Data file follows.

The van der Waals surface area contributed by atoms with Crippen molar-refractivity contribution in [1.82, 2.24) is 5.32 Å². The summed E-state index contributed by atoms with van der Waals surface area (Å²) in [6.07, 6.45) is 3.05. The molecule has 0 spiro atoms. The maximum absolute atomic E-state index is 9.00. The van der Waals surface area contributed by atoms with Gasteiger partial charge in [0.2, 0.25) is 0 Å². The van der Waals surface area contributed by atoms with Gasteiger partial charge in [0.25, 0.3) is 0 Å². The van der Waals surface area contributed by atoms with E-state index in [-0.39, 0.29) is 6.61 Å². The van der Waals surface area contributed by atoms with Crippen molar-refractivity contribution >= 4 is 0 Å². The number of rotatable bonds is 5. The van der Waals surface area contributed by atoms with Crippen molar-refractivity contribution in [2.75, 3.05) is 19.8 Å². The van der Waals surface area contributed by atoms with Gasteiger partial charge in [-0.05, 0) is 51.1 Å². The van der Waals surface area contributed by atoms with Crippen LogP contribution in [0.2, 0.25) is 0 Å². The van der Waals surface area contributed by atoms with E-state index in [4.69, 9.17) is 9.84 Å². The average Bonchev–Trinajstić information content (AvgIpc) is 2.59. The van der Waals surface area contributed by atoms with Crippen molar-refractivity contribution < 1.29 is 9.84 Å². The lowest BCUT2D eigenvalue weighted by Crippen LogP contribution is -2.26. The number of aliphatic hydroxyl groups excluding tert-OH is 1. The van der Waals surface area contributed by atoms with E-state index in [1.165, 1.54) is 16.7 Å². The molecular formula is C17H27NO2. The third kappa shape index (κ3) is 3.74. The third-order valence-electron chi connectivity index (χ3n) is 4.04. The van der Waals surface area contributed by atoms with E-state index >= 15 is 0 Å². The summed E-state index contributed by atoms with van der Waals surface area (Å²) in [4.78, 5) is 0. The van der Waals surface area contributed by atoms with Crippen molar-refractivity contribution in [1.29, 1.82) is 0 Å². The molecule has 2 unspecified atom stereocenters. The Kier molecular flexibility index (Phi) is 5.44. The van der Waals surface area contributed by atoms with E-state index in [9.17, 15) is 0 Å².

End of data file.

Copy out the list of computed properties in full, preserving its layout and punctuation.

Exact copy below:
The van der Waals surface area contributed by atoms with Crippen molar-refractivity contribution in [1.82, 2.24) is 5.32 Å². The summed E-state index contributed by atoms with van der Waals surface area (Å²) in [6.07, 6.45) is 3.05. The molecule has 0 spiro atoms. The maximum absolute atomic E-state index is 9.00. The van der Waals surface area contributed by atoms with Gasteiger partial charge in [0.2, 0.25) is 0 Å². The van der Waals surface area contributed by atoms with Gasteiger partial charge in [0.25, 0.3) is 0 Å². The van der Waals surface area contributed by atoms with E-state index in [-0.39, 0.29) is 6.61 Å². The van der Waals surface area contributed by atoms with Crippen molar-refractivity contribution >= 4 is 0 Å². The number of rotatable bonds is 5. The van der Waals surface area contributed by atoms with Crippen molar-refractivity contribution in [2.75, 3.05) is 19.8 Å². The van der Waals surface area contributed by atoms with Gasteiger partial charge in [-0.05, 0) is 51.1 Å². The van der Waals surface area contributed by atoms with Crippen LogP contribution in [0.2, 0.25) is 0 Å². The van der Waals surface area contributed by atoms with E-state index in [4.69, 9.17) is 9.84 Å². The average Bonchev–Trinajstić information content (AvgIpc) is 2.59. The van der Waals surface area contributed by atoms with Crippen molar-refractivity contribution < 1.29 is 9.84 Å². The lowest BCUT2D eigenvalue weighted by Crippen LogP contribution is -2.26. The number of aliphatic hydroxyl groups excluding tert-OH is 1. The van der Waals surface area contributed by atoms with E-state index in [1.165, 1.54) is 16.7 Å². The molecular formula is C17H27NO2. The third kappa shape index (κ3) is 3.74. The third-order valence-electron chi connectivity index (χ3n) is 4.04. The van der Waals surface area contributed by atoms with E-state index >= 15 is 0 Å². The summed E-state index contributed by atoms with van der Waals surface area (Å²) in [4.78, 5) is 0. The van der Waals surface area contributed by atoms with Crippen molar-refractivity contribution in [1.29, 1.82) is 0 Å². The molecule has 2 unspecified atom stereocenters. The Kier molecular flexibility index (Phi) is 5.44. The van der Waals surface area contributed by atoms with E-state index in [9.17, 15) is 0 Å².